7 City government houses the Head Start program and Denver taxpayers approved a sales tax increase to fund the Denver Pre-School Program, Denver Kids. Denver has a strong early childhood community with many quality child care programs and an excellent system, Qualistar, for rating and improving the quality of child care programs. The business community has demonstrated that it recognizes and will support and mobilize a constituency for children. Executives Partnering to Invest in Children (EPIC) is a recently developed coalition of business leaders who advocate for quality investments in early childhood development for Colorado children birth to age eight. We also have an active foundation community committed to young children. However, despite these many assets, the state of early childhood efforts in Denver is one of fragmentation and the absence of a sponsor for the development of an integrating framework for current and future efforts. While as previously mentioned, the Denver Kids Program, Head Start, and the development of quality child care centers have been very positive, efforts taking a broader approach of family and community development to support learning ready children have been more limited. Resources devoted to our youngest children have been particularly limited. Further, the number and affordability of the programs offered is inadequate to meet the need. Once we realize that the success of young children requires ready children (including health, mental health, and family support) ready families, ready schools, and ready communities, the options to achieve and succeed expand exponentially so that all children are healthy, valued and thriving. Why Now With elections in May for a new Mayor and all 13 City Council members, now is the opportune time to make early childhood a priority and begin the development of an integrating framework that recognizes the importance of social, emotional, and cognitive factors in a child s ability to succeed in school and to be a productive member of the workforce and the community. The new Mayor can bring the excitement and visibility the Initiative needs to succeed. City employees expect and are most receptive to new direction at the beginning of an administration. With 50 appointed positions, many of which are flexible and can be used to advance the priorities of a new Mayor, recruitment and selection of key staff with an understanding and appreciation of early childhood is possible. Likewise, a broad initiative as is proposed here offers an opportunity for the Mayor and the new City Council to begin their relationship on a collaborative basis working toward a shared vision on a significant issue of community-wide importance. Conclusion We need to think about the preparation of our children to succeed in school and as productive members of our workforce and community the same way we think about other aspects of our infrastructure, such as transportation. Just as we have evolved from thinking about only cars and roads to also thinking about buses, rail, bicycles, and walking as varied and essential elements of a quality transportation system that needs to be integrated, coordinated and funded on an on-going basis, so does the development of our children need to be integrated, varied and adequately funded on an on-going basis.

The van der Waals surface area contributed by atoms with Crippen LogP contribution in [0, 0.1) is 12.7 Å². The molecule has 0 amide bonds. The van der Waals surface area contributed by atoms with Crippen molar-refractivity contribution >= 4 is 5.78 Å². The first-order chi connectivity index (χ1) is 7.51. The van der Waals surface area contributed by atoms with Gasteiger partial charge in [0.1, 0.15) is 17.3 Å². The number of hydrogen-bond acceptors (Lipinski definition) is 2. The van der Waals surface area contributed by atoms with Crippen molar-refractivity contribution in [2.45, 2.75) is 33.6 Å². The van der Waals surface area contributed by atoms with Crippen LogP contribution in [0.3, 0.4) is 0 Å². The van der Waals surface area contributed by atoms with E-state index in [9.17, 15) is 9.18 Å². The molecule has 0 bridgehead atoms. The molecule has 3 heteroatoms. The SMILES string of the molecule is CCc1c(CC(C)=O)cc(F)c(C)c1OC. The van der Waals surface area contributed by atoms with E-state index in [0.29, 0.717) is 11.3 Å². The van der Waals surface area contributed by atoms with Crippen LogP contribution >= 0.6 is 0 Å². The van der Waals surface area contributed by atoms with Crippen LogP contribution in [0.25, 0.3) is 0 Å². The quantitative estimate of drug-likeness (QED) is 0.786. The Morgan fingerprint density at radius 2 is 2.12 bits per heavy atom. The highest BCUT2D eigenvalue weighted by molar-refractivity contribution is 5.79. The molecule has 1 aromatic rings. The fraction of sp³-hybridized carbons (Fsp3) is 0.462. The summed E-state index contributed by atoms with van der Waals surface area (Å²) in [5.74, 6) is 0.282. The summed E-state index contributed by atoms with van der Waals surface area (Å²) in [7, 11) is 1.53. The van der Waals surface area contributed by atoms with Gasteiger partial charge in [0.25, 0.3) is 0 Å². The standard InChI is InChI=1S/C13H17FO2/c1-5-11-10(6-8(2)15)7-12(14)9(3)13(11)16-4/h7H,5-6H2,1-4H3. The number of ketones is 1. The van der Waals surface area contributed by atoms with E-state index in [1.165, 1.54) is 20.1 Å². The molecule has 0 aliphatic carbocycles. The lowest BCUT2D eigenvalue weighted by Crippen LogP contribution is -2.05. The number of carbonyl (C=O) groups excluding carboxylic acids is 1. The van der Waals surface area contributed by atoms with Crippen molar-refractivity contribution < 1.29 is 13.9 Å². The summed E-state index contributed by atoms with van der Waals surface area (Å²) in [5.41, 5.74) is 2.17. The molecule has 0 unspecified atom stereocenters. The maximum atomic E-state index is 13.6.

8 Just as transportation is essential to the livability and economic vibrancy of our community, so is the early development of our children. It is time to act on that recognition.